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Board of Regents Address Educational and Economic Access of Georgia’s Growing Hispanic Population

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Task Force Report Released Today Cites Workforce Implications, Buying Power of State’s Latino Community

Atlanta — June 9, 1999

The sharp rise in Georgia’s Hispanic population – which totals close to a half million people currently and will number nearly 1 million residents by the year 2020 – holds promise for significant economic benefits for the state, if identified challenges can be tackled, according to a report released today by the Georgia Board of Regents at their monthly meeting.

The report notes that Georgia’s growing Latino community could help to position the state as an economic leader in international business, if the bilingual and bicultural capabilities of Hispanics and other residents are optimized by the educational and business communities.

The report, “Report of the Hispanic Task Force of the Board of Regents,” was prepared by the University System of Georgia’s Hispanic Task Force, an ad hoc group chaired by Southern Polytechnic State University President Dr. Lisa A. Rossbacher and staffed by Board of Regents Senior Vice Chancellor for Human and External Resources Dr. Arthur N. Dunning. The high-level group of business, civic and educational leaders – formed at the suggestion of Board of Regents Chairman Edgar L. Jenkins – has been at work since September 1998 exploring implications of Georgia’s Hispanic growth rate.

Dr. Dunning, President Rossbacher and Frank Ros, director of Corporate Latin Affairs for The Coca-Cola Company, presented the report to the regents. A native of Spain whose family immigrated to the United States, Ros is a University of Georgia alumnus who served as a member of the task force.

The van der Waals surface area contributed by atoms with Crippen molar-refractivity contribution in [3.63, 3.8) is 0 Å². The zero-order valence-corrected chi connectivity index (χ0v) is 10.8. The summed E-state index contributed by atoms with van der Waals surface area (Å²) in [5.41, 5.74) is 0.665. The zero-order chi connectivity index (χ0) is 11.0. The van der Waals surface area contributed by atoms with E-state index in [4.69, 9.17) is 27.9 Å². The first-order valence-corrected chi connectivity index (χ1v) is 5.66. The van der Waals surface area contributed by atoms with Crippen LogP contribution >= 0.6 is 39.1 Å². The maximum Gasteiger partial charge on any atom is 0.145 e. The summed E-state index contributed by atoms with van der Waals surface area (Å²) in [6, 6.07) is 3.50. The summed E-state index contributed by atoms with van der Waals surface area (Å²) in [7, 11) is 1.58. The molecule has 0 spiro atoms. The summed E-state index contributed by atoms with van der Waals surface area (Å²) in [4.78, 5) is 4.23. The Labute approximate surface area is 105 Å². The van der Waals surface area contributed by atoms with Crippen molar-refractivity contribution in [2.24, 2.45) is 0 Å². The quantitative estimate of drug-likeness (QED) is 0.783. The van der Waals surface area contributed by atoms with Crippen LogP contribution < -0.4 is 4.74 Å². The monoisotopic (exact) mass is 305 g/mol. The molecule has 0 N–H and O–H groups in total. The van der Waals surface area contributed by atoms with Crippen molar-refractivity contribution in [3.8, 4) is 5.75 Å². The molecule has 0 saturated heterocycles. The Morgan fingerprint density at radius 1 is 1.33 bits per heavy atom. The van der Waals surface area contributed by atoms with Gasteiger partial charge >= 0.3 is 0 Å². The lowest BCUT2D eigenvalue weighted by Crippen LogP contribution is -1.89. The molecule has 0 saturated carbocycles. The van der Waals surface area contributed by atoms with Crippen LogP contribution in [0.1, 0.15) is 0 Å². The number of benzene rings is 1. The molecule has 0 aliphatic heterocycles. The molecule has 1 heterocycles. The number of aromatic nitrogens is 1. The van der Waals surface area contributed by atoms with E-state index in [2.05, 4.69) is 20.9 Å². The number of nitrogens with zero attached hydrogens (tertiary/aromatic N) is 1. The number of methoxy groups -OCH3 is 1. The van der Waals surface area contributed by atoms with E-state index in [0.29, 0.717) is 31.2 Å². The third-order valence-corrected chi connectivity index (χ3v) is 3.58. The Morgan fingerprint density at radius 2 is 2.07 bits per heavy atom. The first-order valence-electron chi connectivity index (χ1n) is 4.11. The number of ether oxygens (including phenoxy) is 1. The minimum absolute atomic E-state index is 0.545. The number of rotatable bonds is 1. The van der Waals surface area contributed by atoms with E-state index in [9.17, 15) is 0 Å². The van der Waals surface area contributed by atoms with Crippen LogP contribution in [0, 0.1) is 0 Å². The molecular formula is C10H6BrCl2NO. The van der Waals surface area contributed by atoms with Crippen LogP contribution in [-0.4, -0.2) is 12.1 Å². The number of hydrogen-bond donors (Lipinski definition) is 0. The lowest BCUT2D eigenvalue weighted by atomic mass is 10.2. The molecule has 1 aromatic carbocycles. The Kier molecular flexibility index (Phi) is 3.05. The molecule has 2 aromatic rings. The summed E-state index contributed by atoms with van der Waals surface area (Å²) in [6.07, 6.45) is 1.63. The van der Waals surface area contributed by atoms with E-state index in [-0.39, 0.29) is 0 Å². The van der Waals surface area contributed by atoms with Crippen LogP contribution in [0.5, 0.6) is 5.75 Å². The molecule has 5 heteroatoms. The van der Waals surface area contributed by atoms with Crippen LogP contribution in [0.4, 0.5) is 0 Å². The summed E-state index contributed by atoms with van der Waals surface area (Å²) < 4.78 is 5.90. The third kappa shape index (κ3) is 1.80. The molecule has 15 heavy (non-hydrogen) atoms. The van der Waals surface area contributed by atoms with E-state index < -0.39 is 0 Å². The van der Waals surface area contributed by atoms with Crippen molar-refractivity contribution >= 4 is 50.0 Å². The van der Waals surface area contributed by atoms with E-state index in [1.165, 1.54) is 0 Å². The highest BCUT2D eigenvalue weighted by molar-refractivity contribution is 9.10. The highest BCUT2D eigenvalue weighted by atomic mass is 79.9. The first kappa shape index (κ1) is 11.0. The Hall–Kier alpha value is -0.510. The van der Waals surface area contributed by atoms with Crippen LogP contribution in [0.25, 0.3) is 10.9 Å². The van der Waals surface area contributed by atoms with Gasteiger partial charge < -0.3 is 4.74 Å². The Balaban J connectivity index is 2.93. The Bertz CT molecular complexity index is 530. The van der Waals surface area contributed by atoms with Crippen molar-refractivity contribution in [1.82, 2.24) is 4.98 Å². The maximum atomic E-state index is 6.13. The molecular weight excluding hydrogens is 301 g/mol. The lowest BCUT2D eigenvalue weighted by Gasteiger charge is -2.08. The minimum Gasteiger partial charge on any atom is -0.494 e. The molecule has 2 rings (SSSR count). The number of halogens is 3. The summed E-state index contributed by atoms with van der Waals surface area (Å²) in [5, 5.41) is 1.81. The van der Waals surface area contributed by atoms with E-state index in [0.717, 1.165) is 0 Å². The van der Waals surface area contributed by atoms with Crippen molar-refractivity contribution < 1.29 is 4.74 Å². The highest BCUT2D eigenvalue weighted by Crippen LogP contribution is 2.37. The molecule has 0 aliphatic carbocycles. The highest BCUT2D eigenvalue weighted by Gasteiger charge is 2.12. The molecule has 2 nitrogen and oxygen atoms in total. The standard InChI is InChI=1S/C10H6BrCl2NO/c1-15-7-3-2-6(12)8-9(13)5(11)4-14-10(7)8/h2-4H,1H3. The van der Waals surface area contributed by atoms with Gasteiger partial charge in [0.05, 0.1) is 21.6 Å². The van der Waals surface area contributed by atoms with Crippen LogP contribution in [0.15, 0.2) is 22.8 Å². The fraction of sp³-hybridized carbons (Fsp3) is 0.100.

The Hispanic Task Force’s report deals extensively with existing barriers that are impeding full educational access for Georgia’s Latino students at the K-12 and post-secondary levels, which ultimately will limit maximized workforce opportunities. Three primary barriers were identified – language, financial and residency – with 17 proposed recommendations outlined to address specific issues.

“The Latino community has the potential for huge contributions to our state in the very near future,” stated Dr. Rossbacher. “Our recommendations are aimed at removing the obstacles that prevent full access to the benefits of higher education and the economic gains of the knowledge-based workplace. If the University System and our partners successfully tackle this issue, we will make a unique investment in Georgia’s continued economic success which will pay incredible dividends in the years to come. The results will be more educated Georgians, a larger workforce of bilingual professionals prepared to compete in the state’s workforce and the international business arena, and increased buying power driving the state’s economy.”

Some of the key findings of the Hispanic Task Force report are:

  • Georgia’s Hispanic population is currently around 475,000, and it is projected to increase to around 665,000 in 2005, 825,000 in 2010, and more than a million in 2020.